A young woman in Detroit for a job interview turns up at the Airbnb she booked online only to find that there’s there’s a man already in there. A double booking. It’s dark, it’s late and it’s raining and there’s a convention in town, so finding another place to stay is going to be a stretch.
After several minutes of her wringing her hands and him shifting his weight nervously from one leg to another, he does the gallant thing – no, he doesn’t vacate and leave it to her, but he does offer her the bed. He’ll sleep on the sofa, he says. The bedroom door has a lock on it and he’s going out of his way to reassure her that he’s not rohypnol’d the tea he’s made for her. He seems as unsettled by the situation as she does.
It’s the opener to a horror movie, but in Barbarian debut feature writer/director Zach Cregger doesn’t give us quite the one we might be expecting, sending us off in one obvious direction (the guy is going to be trouble) only to blindside us with a series of excellent feints.
Cregger doesn’t only play with plot expectations but also with the baggage his stars bring to the party. Georgina Campbell, so memorably in deep trouble at the hands of a mad male in 2021’s Wildcat (its low IMDb rating is mental), plays double-booked Tess. Bill Skarsgård, Pennywise the murderous clown in the It remakes, plays the gallant (or is he?) Keith. I mean, Keith!
Later, Cregger introduces Justin Long as AJ, a Hollywood Somebody in deep #MeToo-style trouble, who turns out to be the house’s owner and who turns up to spruce it up and sell it off. Unaware that there is unfinished horror business still to sort out. Nice, laddish, dependable Justin Long, who was hideously disfigured for sport in Tusk, and became a vampire’s plaything in House of Darkness.
And, later still, crag-faced Richard Brake, a tall, reliably gaunt and menacing presence in so many films and TV shows turns up for what looks like being storyline number three, and Cregger catches us out again.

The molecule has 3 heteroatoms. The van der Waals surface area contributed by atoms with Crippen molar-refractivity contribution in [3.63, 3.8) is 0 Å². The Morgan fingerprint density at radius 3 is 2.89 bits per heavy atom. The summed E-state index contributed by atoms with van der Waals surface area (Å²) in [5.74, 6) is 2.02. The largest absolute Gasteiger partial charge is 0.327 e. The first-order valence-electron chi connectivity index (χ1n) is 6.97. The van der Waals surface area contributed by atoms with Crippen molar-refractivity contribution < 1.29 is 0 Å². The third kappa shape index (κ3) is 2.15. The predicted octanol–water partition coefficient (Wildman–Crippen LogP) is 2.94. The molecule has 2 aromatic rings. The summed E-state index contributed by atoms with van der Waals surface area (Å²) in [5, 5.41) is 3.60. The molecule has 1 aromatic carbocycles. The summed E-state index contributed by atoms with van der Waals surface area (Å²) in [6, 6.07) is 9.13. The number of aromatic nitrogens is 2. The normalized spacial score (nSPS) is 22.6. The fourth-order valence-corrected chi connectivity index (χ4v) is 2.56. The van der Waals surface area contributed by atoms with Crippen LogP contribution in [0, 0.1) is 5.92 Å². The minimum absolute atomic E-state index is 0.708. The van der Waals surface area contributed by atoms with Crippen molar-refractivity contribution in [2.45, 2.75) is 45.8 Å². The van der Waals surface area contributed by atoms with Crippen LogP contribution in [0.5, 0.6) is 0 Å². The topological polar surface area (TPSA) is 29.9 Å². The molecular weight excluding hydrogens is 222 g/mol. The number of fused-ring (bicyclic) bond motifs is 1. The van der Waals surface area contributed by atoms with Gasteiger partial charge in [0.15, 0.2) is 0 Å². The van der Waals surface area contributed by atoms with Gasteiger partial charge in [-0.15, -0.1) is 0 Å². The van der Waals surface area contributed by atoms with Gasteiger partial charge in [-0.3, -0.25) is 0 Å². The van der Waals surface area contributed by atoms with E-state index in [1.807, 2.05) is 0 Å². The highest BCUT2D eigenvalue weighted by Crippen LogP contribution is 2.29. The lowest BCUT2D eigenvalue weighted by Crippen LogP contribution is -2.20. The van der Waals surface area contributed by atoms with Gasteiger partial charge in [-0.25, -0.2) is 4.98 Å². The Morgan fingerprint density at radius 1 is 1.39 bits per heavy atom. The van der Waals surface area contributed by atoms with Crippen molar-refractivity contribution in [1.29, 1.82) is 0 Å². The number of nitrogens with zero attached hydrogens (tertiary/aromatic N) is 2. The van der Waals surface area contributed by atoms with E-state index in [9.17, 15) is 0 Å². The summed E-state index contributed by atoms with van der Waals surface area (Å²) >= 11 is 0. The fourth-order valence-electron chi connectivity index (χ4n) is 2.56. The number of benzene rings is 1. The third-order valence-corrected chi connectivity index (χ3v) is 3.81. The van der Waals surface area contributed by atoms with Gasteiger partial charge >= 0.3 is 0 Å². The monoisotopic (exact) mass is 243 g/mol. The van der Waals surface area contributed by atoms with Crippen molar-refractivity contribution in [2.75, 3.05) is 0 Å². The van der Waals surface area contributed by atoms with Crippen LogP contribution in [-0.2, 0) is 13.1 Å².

Without giving away too much of the plot, which relies on confounding audience expectations to a large extent, this is a horror film for people who get nervous when the hero/heroine finds a door that leads down to the dark basement and then starts going down those stairs. Cregger gives us stairs and basements, then hidden passages leading off that basement, then stairs leading down from there, into tunnels where strange anaemic things lurk in the dark.
It’s incredibly effective, thanks to committed performances by all concerned, not least Campbell, who is particularly good at acting scared, and smart direction by Cregger, whose spooky camera angles make things creepier than they might otherwise be, and who’s got an economical style of shooting which means the drama is always on the move.
There are some madly improbable/implausible twists in the plot, designed to amuse horror aficionados, I suspect. And as well as playing with horror expectations, Cregger also throws in genuinely inspired moments of humour – like when AJ discovers there’s a hidden passage leading off from his dark cellar and immediately grabs a tape measure so he can work out how much this extra square footage is going to add to the value of his property. He really has bigger problems to worry about but doesn’t know it yet.
There’s a bit of John Carpenter in there somewhere, in the 1980s-style synths Anna Drubich’s moody score reverts to at key moments, and in the way Cregger builds tension from action and then stillness and silence, as Carpenter did in films like The Thing.
And Barbarian gets its name from the fact that it’s Airbnb with an extra r and a couple of a’s. There are worse places to spend the night.
Barbarian – Watch it/buy it at Amazon
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© Steve Morrissey 2023